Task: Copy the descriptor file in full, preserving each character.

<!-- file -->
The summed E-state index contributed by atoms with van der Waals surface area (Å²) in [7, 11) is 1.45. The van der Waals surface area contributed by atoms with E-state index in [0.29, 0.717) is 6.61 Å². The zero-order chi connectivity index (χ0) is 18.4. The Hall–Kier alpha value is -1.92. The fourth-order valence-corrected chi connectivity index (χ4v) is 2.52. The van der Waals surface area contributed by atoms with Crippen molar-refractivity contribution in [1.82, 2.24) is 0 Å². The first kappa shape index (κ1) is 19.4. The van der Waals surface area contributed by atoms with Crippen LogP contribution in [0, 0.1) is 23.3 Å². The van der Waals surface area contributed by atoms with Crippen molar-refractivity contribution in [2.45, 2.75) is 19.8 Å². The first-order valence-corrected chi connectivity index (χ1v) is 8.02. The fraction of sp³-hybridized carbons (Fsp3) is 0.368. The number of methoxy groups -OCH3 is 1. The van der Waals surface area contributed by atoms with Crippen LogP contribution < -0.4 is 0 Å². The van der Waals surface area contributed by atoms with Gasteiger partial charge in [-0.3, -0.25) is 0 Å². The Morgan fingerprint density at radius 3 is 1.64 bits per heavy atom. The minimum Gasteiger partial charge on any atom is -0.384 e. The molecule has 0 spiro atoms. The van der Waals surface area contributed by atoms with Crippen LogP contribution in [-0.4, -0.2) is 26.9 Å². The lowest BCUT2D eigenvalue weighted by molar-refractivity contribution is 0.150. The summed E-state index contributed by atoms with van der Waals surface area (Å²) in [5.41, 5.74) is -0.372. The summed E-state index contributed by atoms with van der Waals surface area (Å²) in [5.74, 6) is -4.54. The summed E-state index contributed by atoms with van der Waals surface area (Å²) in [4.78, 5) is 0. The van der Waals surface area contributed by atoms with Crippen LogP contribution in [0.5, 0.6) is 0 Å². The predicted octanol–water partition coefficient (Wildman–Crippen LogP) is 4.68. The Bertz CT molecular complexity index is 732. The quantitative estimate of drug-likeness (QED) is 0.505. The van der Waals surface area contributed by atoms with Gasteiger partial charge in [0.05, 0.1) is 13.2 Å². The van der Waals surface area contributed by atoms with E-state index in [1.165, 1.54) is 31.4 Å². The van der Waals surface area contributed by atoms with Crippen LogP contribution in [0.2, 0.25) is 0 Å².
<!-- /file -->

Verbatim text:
The summed E-state index contributed by atoms with van der Waals surface area (Å²) in [7, 11) is 1.45. The van der Waals surface area contributed by atoms with E-state index in [0.29, 0.717) is 6.61 Å². The zero-order chi connectivity index (χ0) is 18.4. The Hall–Kier alpha value is -1.92. The fourth-order valence-corrected chi connectivity index (χ4v) is 2.52. The van der Waals surface area contributed by atoms with Crippen molar-refractivity contribution in [1.82, 2.24) is 0 Å². The first kappa shape index (κ1) is 19.4. The van der Waals surface area contributed by atoms with Crippen LogP contribution in [0, 0.1) is 23.3 Å². The van der Waals surface area contributed by atoms with Crippen molar-refractivity contribution in [2.45, 2.75) is 19.8 Å². The first-order valence-corrected chi connectivity index (χ1v) is 8.02. The fraction of sp³-hybridized carbons (Fsp3) is 0.368. The number of methoxy groups -OCH3 is 1. The van der Waals surface area contributed by atoms with Crippen LogP contribution < -0.4 is 0 Å². The van der Waals surface area contributed by atoms with Gasteiger partial charge in [-0.3, -0.25) is 0 Å². The Morgan fingerprint density at radius 3 is 1.64 bits per heavy atom. The minimum Gasteiger partial charge on any atom is -0.384 e. The molecule has 0 spiro atoms. The van der Waals surface area contributed by atoms with Crippen LogP contribution in [-0.4, -0.2) is 26.9 Å². The lowest BCUT2D eigenvalue weighted by molar-refractivity contribution is 0.150. The summed E-state index contributed by atoms with van der Waals surface area (Å²) in [5.41, 5.74) is -0.372. The summed E-state index contributed by atoms with van der Waals surface area (Å²) in [5.74, 6) is -4.54. The summed E-state index contributed by atoms with van der Waals surface area (Å²) in [4.78, 5) is 0. The van der Waals surface area contributed by atoms with Crippen LogP contribution in [0.5, 0.6) is 0 Å². The predicted octanol–water partition coefficient (Wildman–Crippen LogP) is 4.68. The Bertz CT molecular complexity index is 732. The quantitative estimate of drug-likeness (QED) is 0.505. The van der Waals surface area contributed by atoms with Gasteiger partial charge in [0.05, 0.1) is 13.2 Å². The van der Waals surface area contributed by atoms with E-state index in [1.165, 1.54) is 31.4 Å². The van der Waals surface area contributed by atoms with Crippen LogP contribution in [0.2, 0.25) is 0 Å².